• What does Debian have over Ubuntu?
    • ..."he considered this small group important enough to be worth more of his time than the 14,000 people who went to JavaOne"...

      Im shocked,


      Why are you shocked? Java has lost it's hype, isn't the only and not anymore the best solution for cross-platform and has never done anything for OpenSource. Mark did right when choosing a small but important group above some Java managers and their forced followers.

      O. Wyss
  • by Beniamino (21297) on Monday May 22, 2006 @08:26PM (#15384664)
    This article bizarrely fails to mention the fight involving one of the Debian Project Leader candidates (and self proclaimed "Debian Pope") Jonathan Walther [reactor-core.org] which disrupted the inaugural dinner. The Debian high-ups seem to be doing their best to keep it quiet: a few Debian bloggers wrote about it, others hinted [eu.org] but said nothing concrete, some entries on planet debian were later redacted, and all the DebConf organisers had to say was this [debconf.org].

    It makes you wonder (a) what kind of lunatics are running Debian these days, and (b) whether Debian can hold together as an organisation.

    • by KiloByte (825081) on Monday May 22, 2006 @08:39PM (#15384709)
      Well, it makes you wonder whether you have been to any conference that included even a small social-like part where no one causes some stir. Usually, with alcohol involved.

      Considering the amount of people involved in DebConf, it is pretty strange that there was only one scuffle.

      I wish I was there and got a chance to cause some mayhem (not a fight, but surely something reportable :p)
      • by JanneM (7445)
        Well, it makes you wonder whether you have been to any conference that included even a small social-like part where no one causes some stir. Usually, with alcohol involved.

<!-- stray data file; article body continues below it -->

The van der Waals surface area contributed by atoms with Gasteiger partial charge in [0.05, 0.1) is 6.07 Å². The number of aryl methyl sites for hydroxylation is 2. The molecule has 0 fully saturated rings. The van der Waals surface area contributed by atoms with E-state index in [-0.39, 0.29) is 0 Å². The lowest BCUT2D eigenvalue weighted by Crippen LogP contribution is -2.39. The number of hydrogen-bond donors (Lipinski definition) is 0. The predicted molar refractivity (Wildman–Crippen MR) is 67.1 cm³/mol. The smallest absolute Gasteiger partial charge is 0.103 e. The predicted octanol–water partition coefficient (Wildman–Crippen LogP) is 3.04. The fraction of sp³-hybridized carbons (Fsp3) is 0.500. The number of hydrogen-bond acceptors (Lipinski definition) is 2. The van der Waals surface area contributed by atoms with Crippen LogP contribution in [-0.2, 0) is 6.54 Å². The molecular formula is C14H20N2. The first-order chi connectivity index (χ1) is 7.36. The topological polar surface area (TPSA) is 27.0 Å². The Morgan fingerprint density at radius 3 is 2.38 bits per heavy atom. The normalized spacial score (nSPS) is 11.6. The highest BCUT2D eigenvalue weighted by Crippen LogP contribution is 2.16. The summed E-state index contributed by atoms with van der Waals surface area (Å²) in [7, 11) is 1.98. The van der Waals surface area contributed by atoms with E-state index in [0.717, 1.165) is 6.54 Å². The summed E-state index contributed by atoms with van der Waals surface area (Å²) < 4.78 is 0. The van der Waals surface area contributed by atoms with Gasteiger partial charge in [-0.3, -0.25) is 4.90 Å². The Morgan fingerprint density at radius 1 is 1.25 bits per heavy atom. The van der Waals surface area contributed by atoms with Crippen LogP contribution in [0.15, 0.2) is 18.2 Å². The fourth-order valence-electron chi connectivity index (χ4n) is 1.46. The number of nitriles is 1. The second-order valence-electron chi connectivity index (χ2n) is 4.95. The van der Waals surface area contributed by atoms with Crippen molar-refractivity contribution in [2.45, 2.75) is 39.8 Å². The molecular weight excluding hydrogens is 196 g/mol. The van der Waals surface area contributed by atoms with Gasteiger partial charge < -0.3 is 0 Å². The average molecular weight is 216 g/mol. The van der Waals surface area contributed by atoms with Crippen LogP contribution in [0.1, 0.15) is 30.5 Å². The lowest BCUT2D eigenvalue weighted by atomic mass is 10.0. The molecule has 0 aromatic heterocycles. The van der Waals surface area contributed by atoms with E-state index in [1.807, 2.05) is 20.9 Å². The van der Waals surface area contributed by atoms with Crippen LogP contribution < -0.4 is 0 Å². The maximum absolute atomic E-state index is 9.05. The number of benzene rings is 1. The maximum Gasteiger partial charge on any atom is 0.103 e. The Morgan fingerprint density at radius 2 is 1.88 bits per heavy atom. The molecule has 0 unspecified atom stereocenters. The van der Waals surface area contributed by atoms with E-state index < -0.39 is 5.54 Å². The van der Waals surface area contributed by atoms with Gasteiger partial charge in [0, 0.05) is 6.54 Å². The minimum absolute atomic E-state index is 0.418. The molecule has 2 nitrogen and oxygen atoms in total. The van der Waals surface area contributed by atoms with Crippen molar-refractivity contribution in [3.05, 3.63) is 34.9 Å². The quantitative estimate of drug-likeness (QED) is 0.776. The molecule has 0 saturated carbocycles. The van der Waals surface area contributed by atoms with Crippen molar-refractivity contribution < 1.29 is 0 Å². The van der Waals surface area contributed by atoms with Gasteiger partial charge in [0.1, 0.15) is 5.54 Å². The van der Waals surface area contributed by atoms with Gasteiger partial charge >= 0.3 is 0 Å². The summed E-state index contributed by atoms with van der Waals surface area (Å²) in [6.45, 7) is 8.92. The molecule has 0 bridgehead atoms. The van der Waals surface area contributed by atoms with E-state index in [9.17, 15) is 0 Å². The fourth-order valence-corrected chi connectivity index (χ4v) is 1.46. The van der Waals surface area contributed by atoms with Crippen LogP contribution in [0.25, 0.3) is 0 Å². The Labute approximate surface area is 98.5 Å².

I've been to any number of conference dinners large and small, and you'd be amazed how often people do not start fights. I have never seen that happen, in fact.
      • Well, it makes you wonder whether you have been to any conference that included even a small social-like part where no one causes some stir. Usually, with alcohol involved.

        Well, I just got back from a six-day conference with more than 14000 people (guess which) and I didn't see any bad behaviour once, even on evenings when there was a lot of free booze.
    • It seems that he called a local businesswoman a prostitude [livejournal.com].
    • by Xtifr (1323)
      > "one of the Debian Project Leader candidates (and self proclaimed "Debian Pope") Jonathan Walther"...

      Any member of the project (about 800-1000 people worldwide at this point) can toss their hat into the ring. Saying that he was a candidate is true, but the implications may not be as serious as they seem. Mr. Walther was the first person ever to be ranked below "None of the Above" in a Debian Project Leader election (in the 2005 elections [debian.org]) In the 2006 DPL election [debian.org], two candidates came in below "None o
      • Mr. Walther was the first person ever to be ranked below "None of the Above" in a Debian Project Leader election (in the 2005 elections)

        That's not all that surprising, given that Mr. Walther is alleged by some to be a fascist, racist kook. (Unfortunately he has since deleted some of the self-incriminating evidence from his website.) Of course Debian doesn't have any "no platform for fascists" principles, so they couldn't consistently exclude him from the event even if they wanted to. It does however rais

    • by John Sokol (109591) on Tuesday May 23, 2006 @10:40AM (#15386935) Homepage Journal
      As someone who actually prevented the Fight. There were no punches actually thrown.

      First I want to say that this was my first experience with the Debian community and I knew almost nobody at all.
      I have known Ted a long time and we shared a room there.

      Throughout the conference there was a small group (about 10) that seemed to be out to get Ted Walther any way possible. Probably because he is outspoken and not afraid to say what many others were thinking but afraid to say. Or that he had sent some E-mail's that challenge the Debian management. I don't know or even really care, because it shouldn't matter really.

      So last Thursday night, way the hell out in the middle of no where at a resort 1.5 hours south of Mexico City they had "formal dinner" with rumors of a dance afterwards. Ted decided to invite a lady, a friend of the local ISP's owner, named Hilda.